Attachments:
    #623708

    Nick, please excuse me for not mentioning your intervention. It only appeared after the new graph was posted. Maybe it’s my PC showing signs of old age. I saw one of the links, it is a bit difficult for me, I will have to study it. Thank you.

    #623710
    Roy Hughes
    Participant

    Giovanni,
    I was googling around and came upon this article:
    Tips for reading a camera raw file into matlab
    If you have not seen it before, it might be useful.
    The link to the “free Adobe DNG Converter” is broken but readily found using google.
    I hope this link works better!.
    Roy.

    #623726
    Andy Wilson
    Keymaster

    Grrr. Why can’t we edit posts for at least a short time after posting?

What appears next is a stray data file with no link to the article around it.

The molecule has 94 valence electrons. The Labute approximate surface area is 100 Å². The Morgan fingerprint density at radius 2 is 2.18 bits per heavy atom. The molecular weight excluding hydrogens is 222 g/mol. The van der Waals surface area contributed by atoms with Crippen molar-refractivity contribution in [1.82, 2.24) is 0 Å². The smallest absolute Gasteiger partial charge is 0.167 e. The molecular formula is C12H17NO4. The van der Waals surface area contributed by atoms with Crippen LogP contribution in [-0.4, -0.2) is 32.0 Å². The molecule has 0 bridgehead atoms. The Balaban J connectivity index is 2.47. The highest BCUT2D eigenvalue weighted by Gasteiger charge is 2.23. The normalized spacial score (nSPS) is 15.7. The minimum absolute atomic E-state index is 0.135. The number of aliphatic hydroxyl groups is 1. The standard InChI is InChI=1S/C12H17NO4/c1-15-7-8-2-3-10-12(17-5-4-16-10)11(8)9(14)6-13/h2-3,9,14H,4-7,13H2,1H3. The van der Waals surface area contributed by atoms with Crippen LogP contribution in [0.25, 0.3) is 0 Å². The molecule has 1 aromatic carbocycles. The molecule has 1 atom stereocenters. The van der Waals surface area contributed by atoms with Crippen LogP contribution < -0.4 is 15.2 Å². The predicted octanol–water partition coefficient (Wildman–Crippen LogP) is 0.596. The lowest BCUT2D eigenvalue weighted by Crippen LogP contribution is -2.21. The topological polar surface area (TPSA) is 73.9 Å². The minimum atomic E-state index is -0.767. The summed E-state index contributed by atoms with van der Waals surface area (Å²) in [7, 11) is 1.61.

There is a protection measure that was preventing editing within 10 seconds. The website developer has now reduced this to 2 seconds.

    Andy

    #623727
    Dr Paul Leyland
    Participant

    Thanks for the explanation.

    Is there a good reason why the expiry time is so ludicrously small? Other fora I frequent generally allow somewhere between five minutes and an hour. Long enough to spot speeling misteaks or to add an extra sentence of explanation, but not so long that it seriously distorts any historical perspective.

    #623728
    Andy Wilson
    Keymaster

    Hi Paul,

    Is there a good reason why the expiry time is so ludicrously small? Other fora I frequent generally allow somewhere between five minutes and an hour. Long enough to spot speeling misteaks or to add an extra sentence of explanation, but not so long that it seriously distorts any historical perspective.

    I think you misunderstood.